More than 8,000 workers have signed up to a new equal pay claim being brought against Tesco, which has been formed in addition to the legal challenge already taking place.
According to law firm Harcus Sinclair UK and campaign group Pay Justice, the retailer breached its duty under section 66 of the Equality Act 2010 by paying staff in its distribution centres more than those on the shop floor, despite the roles being of “comparable value”.
Equal pay claims
They stated that shop floor staff – the majority of whom are female – are paid up to £3 less per hour than its predominantly-male warehouse and distribution centre workforce.
They have formed a Tesco Action Group, which is made up of around 8,000 current and former Tesco staff, to take the claim forward.
The claim was formed in addition to a separate legal challenge by Leigh Day, which is representing around 1,000 former and current Tesco staff in a similar equal pay dispute.
“The law says work can be different but still equal because of the demands in terms of effort, skill and decision-making that it makes on the worker,” said Emily Fernando, solicitor at Harcus Sinclair.
“In our view the work of a female cashier, who also moves cages of produce and stacks shelves, is equal to that of a male worker in a distribution centre.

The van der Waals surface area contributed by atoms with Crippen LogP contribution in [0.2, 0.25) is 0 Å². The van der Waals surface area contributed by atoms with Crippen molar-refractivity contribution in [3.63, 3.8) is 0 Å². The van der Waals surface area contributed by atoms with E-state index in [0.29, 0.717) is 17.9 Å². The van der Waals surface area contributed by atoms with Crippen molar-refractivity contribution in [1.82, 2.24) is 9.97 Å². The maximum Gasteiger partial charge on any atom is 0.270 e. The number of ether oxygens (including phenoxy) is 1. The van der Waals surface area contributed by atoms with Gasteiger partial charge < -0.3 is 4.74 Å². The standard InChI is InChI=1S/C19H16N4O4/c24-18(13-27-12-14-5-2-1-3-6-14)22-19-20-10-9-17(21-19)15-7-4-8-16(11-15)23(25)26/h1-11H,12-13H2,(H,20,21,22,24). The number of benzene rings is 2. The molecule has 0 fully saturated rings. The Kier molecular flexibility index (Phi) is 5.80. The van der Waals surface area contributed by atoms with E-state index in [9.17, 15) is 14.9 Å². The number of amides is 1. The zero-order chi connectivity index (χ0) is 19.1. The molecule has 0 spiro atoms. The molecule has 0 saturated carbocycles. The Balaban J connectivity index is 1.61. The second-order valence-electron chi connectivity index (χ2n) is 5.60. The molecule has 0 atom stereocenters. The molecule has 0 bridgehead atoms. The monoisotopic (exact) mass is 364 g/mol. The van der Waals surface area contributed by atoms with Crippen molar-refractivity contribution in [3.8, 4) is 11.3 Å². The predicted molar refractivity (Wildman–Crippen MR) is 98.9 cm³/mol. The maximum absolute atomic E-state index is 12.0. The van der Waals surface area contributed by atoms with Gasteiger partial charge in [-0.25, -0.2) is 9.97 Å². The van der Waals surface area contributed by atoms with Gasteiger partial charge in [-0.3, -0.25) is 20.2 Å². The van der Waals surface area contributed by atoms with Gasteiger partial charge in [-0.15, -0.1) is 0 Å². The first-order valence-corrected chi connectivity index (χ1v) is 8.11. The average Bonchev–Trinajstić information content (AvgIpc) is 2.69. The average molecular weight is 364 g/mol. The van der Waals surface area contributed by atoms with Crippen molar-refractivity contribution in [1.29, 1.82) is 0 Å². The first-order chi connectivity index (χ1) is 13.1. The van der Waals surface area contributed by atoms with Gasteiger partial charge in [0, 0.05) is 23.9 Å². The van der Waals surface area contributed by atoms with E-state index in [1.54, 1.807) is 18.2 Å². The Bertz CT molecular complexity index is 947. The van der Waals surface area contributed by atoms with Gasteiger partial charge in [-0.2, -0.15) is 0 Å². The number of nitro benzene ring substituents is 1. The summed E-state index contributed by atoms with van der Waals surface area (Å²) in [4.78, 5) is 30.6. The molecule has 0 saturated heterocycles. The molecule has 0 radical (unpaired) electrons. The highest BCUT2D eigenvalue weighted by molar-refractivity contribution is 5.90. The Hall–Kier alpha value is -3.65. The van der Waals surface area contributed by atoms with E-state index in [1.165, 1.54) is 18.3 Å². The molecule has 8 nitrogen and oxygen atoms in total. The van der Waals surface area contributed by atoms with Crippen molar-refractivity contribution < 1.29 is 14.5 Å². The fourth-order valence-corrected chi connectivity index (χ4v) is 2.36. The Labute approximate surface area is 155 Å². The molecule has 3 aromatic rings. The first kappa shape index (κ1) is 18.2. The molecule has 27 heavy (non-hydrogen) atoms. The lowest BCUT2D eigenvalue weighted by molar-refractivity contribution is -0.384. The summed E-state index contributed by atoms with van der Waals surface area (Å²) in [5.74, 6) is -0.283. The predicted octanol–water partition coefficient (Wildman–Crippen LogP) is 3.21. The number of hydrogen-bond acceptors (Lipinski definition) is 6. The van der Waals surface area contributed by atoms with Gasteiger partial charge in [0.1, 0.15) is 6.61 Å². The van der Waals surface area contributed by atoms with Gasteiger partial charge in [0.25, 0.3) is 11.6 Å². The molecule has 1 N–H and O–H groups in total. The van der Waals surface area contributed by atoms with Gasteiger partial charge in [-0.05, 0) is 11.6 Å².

“As a claimant bringing an equal pay claim, you may be challenging a status quo that has existed for a long time; but you are asking no more than that your employer complies with the law. That is what our clients are seeking in the Tesco case.”
The law firm estimated that the average claim for back pay will be around £5,000, depending on hours worked, how long the employee worked at Tesco and the pay rate for the distribution role it is most appropriate to compare their job to.
Pay Justice is also involved in equal pay disputes at several major retailers including Next, Asda, Sainsbury’s and Morrisons. It estimates that 584,000 current staff and even more former employees of the four main supermarkets could be entitled to £10bn in back pay.
“As the country’s biggest supermarket, one would have hoped Tesco would lead by example in practising what it preaches on the importance of equality in the workplace. Sadly, that is not the case,” said Alexia Hendrickson of Pay Justice.
“Indeed, the UK’s top four supermarkets are all culpable. We hope to hold them to account and bring justice to all the workers who we believe have been underpaid.”
Current Tesco employees or those who have worked for the retailer in the last six years (five in Scotland) are eligible to join the claim. They must also have been paid an hourly rate.
A Tesco spokesperson said it has received only two claims so far and would be strongly defending them.
“Tesco works hard to make sure all our colleagues are paid fairly and equally for the jobs they do and are recognised for the great job they do every day serving our shoppers. There are only a very small number of claims being made, and there are strong factual and legal arguments to defend against those claims,” said the spokesperson.